There were four ATP250 tournaments this week, as well as a few Challenger Tour events and going back on all of them would take considerable time. For this reason, I will stop on a few players who, to me, marked the week for a reason or another.
He missed a few months due to a toe injury, a toe that is now permanently fixed to his foot. The last few years have been spent, in many parts, on the sidelines recovering from an injury or another. Since a year or two (maybe even three), many are those who predict his retirement from professional tennis, as they did/do with Andy Roddick, Tommy Haas, David Nalbandian, and even Roger Federer. The 30 + Club.
Roddick and Haas won Wimbledon warm-up events, Nalbandian reached a final, and Roger Federer added to his legend in Wimbledon. Many saw them retiring, instead, they proved everyone wrong.
Lleyton Hewitt did just that in Newport, this week. Having dropped to no 233 due to his recent injury and the (normal) difficulties upon coming back, the Aussie made it all the way to the finals, his first since Halle, in June 2010.
Unfortunately, for the first time in his career, Hewitt did not emerge the victor in a grass court final (now 7-1 in them), as he was defeated 7-6(1) 6-4 by John Isner.
Nevertheless, it was a great week for Hewitt, who is now, with this finals appearance, back into the top 150. With a favourable draw, I think he can surprise many at the Olympics, in two weeks from now. Furthermore, he is another proof that we should never retire a player until he is ready to do so himself.
From a veteran to a youngster, from a first ATP final in two years to a first career main draw. This is what Marco Trungelliti achieved this week in Umag.
The 22-year-old from Santiago del Estero (Argentina) defeated his countryman Juan Martín Aranguren, and Spaniards José Antonio Salazar Martín and Adrián Menéndez Maceiras to qualify for his first career ATP main draw.
Not content to do it, Trungelliti also won his first match in an ATP main draw when, in the first round, he defeated Paolo Lorenzi, 7-5 6-4. As a matter of fact, as is a bit customary with him, he came back from breaks down a couple of times during the match.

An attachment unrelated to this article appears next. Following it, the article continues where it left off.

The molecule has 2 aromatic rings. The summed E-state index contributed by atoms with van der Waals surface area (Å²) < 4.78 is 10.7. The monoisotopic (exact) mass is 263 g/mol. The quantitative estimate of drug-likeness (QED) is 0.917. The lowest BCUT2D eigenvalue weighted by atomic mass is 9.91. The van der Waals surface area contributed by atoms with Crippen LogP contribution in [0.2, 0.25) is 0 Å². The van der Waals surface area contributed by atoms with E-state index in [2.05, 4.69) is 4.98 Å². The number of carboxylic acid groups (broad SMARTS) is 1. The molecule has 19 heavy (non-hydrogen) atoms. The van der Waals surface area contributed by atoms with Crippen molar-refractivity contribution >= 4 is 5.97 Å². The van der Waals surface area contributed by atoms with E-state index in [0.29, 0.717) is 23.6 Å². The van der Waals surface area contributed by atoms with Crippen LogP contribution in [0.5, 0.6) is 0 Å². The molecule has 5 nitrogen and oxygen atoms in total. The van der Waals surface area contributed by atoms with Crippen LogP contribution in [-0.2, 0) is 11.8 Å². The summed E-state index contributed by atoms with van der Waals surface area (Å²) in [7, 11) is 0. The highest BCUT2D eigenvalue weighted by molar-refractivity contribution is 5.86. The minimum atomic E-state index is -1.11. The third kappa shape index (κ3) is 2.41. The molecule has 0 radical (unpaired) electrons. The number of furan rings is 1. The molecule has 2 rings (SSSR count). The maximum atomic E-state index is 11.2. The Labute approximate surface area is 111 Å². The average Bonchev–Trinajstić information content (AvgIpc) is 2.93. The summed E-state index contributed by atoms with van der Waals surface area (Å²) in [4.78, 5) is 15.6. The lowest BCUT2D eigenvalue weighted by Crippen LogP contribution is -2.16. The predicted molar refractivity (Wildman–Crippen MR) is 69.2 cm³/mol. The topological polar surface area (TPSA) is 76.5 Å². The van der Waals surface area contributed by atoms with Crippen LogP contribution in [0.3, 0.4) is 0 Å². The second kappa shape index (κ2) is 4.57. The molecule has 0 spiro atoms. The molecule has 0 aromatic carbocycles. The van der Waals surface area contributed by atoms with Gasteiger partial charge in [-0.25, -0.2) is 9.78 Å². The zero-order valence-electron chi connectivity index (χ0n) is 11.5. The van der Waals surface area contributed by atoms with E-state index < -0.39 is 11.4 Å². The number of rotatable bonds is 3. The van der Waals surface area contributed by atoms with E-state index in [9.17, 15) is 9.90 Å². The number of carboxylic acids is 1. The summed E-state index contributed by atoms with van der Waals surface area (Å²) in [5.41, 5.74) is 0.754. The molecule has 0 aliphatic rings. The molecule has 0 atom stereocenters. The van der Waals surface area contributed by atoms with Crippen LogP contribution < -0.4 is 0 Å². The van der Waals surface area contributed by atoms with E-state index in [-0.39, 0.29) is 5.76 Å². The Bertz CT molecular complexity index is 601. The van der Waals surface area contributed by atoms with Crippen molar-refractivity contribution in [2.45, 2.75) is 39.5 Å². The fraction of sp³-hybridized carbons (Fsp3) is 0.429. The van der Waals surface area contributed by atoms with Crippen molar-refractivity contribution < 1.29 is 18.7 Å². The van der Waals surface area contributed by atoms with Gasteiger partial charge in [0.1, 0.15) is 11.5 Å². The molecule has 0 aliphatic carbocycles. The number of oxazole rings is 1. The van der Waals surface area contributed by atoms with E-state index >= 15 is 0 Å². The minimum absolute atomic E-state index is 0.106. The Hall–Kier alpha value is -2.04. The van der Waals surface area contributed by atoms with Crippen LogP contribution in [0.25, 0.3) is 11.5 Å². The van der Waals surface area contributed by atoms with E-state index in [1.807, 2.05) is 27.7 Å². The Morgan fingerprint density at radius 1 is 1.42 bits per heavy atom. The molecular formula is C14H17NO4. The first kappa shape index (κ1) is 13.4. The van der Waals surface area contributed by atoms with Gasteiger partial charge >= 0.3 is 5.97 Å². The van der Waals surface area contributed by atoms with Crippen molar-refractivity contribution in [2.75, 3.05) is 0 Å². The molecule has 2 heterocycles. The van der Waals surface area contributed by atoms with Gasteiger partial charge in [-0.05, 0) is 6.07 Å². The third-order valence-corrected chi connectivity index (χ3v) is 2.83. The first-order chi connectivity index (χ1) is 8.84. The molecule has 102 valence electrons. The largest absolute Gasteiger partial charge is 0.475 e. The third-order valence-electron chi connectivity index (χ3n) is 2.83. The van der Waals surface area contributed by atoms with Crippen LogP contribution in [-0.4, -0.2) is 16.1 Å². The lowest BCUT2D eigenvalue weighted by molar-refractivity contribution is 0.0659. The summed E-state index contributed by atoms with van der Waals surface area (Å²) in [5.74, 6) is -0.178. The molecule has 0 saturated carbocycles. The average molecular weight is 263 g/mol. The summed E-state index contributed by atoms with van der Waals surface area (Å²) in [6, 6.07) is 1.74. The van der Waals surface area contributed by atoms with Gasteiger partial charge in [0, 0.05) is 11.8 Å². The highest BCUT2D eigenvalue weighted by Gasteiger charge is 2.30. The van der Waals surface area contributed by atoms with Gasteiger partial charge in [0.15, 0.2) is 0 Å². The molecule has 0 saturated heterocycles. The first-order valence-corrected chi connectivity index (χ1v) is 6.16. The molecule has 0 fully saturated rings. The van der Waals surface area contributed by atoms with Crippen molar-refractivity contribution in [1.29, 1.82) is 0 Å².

For Trungelliti is known for being a player who just never gives up and fights until the end. In the second round, against countryman Carlos Berlocq, with whom he shares the coaching of Francisco Yunis (also coach of Leonardo Mayer), we expected just that. Two players who know each other’s fighting capacities as well, as we know Berlocq is also one never to give up.
When we saw they would play each other, many of us wished for the match to be on the Centre court, as it was the only TV court of the tournament and we expected quite a battle. Sadly, it was on the second court and we could only follow the scores, but indeed, it was a battle, as Berlocq and Trunge battled for 3:06, a fairly even match for two sets.
In the end, it’s the veteran who triumphed, 7-6(4) 6-4 6-1.
This week, Trungelliti, now at a career high ranking of 224, is back on the Challenger Tour, where he will take part in the SDA Tennis Open, in Grez-Doiceau (Belgium). He will face German Mischa Zverev (7) in the first round.
If you want to see a little how he plays, here’s a little video I took during a qualification match in Buenos Aires earlier this year. What it doesn’t show is the fiery temper of the youngster. And believe me, a temper he has! Usually, it just fires him up. A player I quickly adopted a couple of years ago, and I don’t regret it. He has a lot of potential.
The least we can say is that Croatian Marin Cilic is on fire lately. Since Roland Garros, he cumulated a 14-2 record and won his second title in a month (and his first career title on clay) today in Umag, when he defeated Marcel Granollers 6-4 6-2.
In Umag, he became the first Croatian to win the title since the first ever winner of the tournament, Goran Prpic, back in 1990 (Prpic had defeated Goran Ivanisevic in the finals). Furthermore, Cilic did so without dropping a set, even though he did mount comebacks from breaks down this week, particularly in the semi-finals against Alexandr Dolgopolov and in the finals.
Cilic is right now in full confidence and it shows. Hopefully, he can stay healthy to continue building on it and get back to the top 10, where his undeniable talent can make him belong.
I risk repeating myself, but like the wine, David Ferrer gets better with age. Today, the Spaniard defeated his friend and countryman Nicolás Almagro, 6-2 6-2, to claim the title in Båstad, which he won in 2007 and where he was runner-up last year.
The World no 5 thus earned his fifth title of the season, a personal best, and tied for first place with Roger Federer in the year-to-date number of titles won.
Moreover, this win was his 51st of the season, an ATP top to this date (for 9 defeats, seven of which against the top 4).
To Janko Tipsarevic, who won his first title of the season and his first career title on clay in Stuttgart.
To John Isner, who defended a title for the first time when he won in Newport…
last but really not least…
To the great Roger Federer, now the sole record holder for the number of weeks at number one in the World, sitting atop the ATP rankings for a 287th week. Nike, his clothes and shoes sponsor, decided to commemorate the occasion by making a limited special edition of the Zoom Vapor shoes, which you can see here.
And to Guga Kuerten, who was inducted into the International Tennis Hall of Fame yesterday. Smiles all around for one of the most loved players.